One of the most recent examples of massive public interest in financial holdings is the GameStop Saga. While the Reddit Army succeeded in stopping Wall Street for a period, financial analytics company S3 Partners reported that short-sellers lost nearly $13 billion on GameStop alone; at a point, the losses reached $26 billion.
More recently, the dip which threw Bitcoin to a new monthly low meant over 500,000 investors were liquidated as the global crypto market lost about $300 billion in market capitalization.
The largest single liquidation order happened on Huobi-BTC valued at $11.28 million. At this point, it is evident that cryptos aren’t only about profits and mooning. The majority of investors face liquidation instead of leaving with their first $1 million.
One of the major reasons why people end up with losses is the Fear Of Missing Out (FOMO). Investors hear of others making hundreds or thousands of dollars on an asset and are compelled to make the investment, just to gain their share of the profits. Most times, this ends very badly.
Another emotion that has wrecked thousands, perhaps millions of traders is greed. Traders get greedy when prices skyrocket, entering the market right before its correction.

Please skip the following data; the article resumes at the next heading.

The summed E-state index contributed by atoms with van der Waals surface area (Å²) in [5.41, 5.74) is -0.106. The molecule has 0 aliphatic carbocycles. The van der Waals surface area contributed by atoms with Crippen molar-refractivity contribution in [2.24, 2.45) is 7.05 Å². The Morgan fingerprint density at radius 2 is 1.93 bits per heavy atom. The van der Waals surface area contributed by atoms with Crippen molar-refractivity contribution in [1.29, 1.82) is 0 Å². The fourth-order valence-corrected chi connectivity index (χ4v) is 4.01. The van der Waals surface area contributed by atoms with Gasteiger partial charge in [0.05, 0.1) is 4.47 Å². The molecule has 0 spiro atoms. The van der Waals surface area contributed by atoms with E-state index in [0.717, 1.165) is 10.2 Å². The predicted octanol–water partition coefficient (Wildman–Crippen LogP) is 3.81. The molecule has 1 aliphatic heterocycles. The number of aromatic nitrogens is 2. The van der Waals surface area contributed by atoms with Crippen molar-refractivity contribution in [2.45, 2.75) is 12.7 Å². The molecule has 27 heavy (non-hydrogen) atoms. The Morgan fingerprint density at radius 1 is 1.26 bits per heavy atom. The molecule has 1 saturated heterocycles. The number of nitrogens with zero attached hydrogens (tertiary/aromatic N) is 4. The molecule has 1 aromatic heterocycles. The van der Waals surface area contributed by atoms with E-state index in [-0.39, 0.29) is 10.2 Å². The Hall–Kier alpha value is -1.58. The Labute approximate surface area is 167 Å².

Most of the investors who lost their money during the GameStop saga were late investors who were caught up in the fear of missing out on the outrageous gains of GameStop shares.
The same pattern was repeated in January when Bitcoin first broke $35,000 per coin. The media attention caused some investors to attempt shorting profits from the leading crypto. However, it didn’t end well as the prices of Bitcoin fell sharply in the next couple of days, causing $172 billion to be swept off the market.
The same pattern is both self-fulfilling and self-repeating, especially among new investors looking to make sizable profits from the crypto market. However, the failure of such investors doesn’t receive as much attention as those who have made it big.